[“Doubling back” refers to the practice of working a second shift before a minimum number of hours between shifts, as specified by a union contact, have elapsed.] There are too many areas where the Union has given up conditions in which the benefit clearly favors the employers. Take the issue of doubling back. Laying personal monetary issues aside, it’s hard to make an argument that the practice has any useful benefit to us as a union. It jeopardizes safety for the workers doubling, and for those required to work around them.

The employers are able to have a smaller workforce, which saves them money on pension and the health and welfare contributions. They pay less money in training programs, it eliminates a well paying job, and weakens the union by having less members. This in turn relates to less financial support at the local and International levels. Most importantly doubling back desecrates a landmark victory the ILWU won as a result of the 1934 strike, and is contained in Section 2 of the Arbitration Award handed down by the National Longshoremen’s Board in October 1934. That is the Six Hour Day.

Makes you wonder if Nick Bordoise, Howard Sperry, Dick Parker, John Knudson, Shelvy Daffron, and Olaf Holland, all of whom gave their lives in the big strike for the Six Hour Day and the Hiring Hall would take a double out, skip their coffee break, and work through lunch. Now we’re not saying we can just turn back the clock after all this time. But since everyone has stopped to take a breather and quit doubling back, the docks will be a lot safer. Maybe we can get back to the basics of providing good paying jobs with benefits to more families. Providing jobs and spreading the wealth is one of the founding principles of our union.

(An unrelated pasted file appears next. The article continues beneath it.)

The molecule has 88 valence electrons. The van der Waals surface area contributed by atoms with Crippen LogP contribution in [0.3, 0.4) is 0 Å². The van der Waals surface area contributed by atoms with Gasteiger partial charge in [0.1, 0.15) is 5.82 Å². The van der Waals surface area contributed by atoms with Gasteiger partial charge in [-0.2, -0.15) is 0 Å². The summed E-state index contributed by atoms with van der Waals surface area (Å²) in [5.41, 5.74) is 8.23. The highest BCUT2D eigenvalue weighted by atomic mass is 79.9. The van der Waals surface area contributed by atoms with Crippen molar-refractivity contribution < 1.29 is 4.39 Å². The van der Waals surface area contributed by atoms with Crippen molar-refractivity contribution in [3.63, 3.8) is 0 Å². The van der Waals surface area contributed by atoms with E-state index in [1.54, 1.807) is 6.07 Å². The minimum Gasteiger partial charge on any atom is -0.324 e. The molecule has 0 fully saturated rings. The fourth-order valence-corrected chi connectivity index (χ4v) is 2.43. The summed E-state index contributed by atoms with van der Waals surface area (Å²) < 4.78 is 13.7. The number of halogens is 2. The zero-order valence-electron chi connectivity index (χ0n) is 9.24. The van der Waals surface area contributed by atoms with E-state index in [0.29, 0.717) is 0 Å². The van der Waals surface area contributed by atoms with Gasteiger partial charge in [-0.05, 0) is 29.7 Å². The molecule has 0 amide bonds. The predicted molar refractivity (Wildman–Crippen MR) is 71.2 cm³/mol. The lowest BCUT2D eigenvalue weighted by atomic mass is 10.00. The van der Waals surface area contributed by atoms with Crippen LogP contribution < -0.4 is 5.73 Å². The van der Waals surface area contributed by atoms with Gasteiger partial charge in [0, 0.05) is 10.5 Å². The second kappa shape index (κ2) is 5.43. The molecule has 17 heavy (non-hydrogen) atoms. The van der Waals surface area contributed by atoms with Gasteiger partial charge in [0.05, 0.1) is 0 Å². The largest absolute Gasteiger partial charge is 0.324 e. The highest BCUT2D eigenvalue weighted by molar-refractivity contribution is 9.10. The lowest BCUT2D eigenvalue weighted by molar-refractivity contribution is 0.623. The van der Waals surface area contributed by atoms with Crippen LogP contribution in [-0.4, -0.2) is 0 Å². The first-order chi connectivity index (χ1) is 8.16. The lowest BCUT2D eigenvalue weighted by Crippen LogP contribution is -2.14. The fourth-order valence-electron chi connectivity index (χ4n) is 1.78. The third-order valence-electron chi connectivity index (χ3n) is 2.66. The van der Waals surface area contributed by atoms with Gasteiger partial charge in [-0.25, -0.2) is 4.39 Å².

Mini-opoly Technology

The technology issues on deck in the bargaining sessions are critical to the health, security, and future of the ILWU. So far the negotiating committee has been “on the beam.” The Union now as in the past will not be bought off by Mini-opoly [this seems to refer to PMA negotiator Miniace], the West Coast Waterfront Coalition (w.c.w.c.), or any group of multinational corporations toting around their big buyout bags of money.

The ILWU as always is paving the way for elevating the living standards of many working families by securing the jurisdiction necessary to provide good jobs and benefits to future dockworkers.

In Mini-opoly’s opening remarks to the unions negotiating committee on May 13, 2002, he stated: “Let me be very clear; the PMA recognizes the role and historic jurisdiction of the ILWU members and will respect both. Technology and work process change will eliminate certain work and create new work. The ILWU members, our registered workforce of longshoremen and clerks, will be guaranteed work opportunity under this contract and, more importantly, the opportunity to move into new positions, with methods of work and a secure future.”

Mini-opoly may be in the beginning stages of Alzheimer’s disease or he may be a lying union buster as the negotiations have stalled over technology issues for the following reason. On September 30, ILWU President Spinosa was quoted as saying: “We cannot budge on outsourcing of our work. We cannot ever agree with an employer that’s willing to take our work and give it to others. What they’re looking for is a buyout with this union and our work force, and allow for others to do our work. Totally unacceptable. we will not move in that direction.”

The ILWU, from the rank and file on up, will not agree to outsource our work. Mini-opoly’s pistol packing goons wont change that.

Government Intervention

How can we most effectively defend against the threat by President Bush to intervene in longshore negotiations with federal troops on the docks or by invoking the anti-labor Taft Hartley act? Currently, we have statements of support from Senators Daschle, Kennedy, and [politicians] from the West Coast calling on President Bush to stay out of our negotiations.

These Democratic Senators, often referred to as “Friends of Labor,” were signatories to the infamous Patriot Act passed last October through the Senate with a 98-1 vote. The implementation of the Patriot Act paves the way for a police state of the worst sort, a government minus the “Bill of Rights” ruling the country in the sole interests of big business.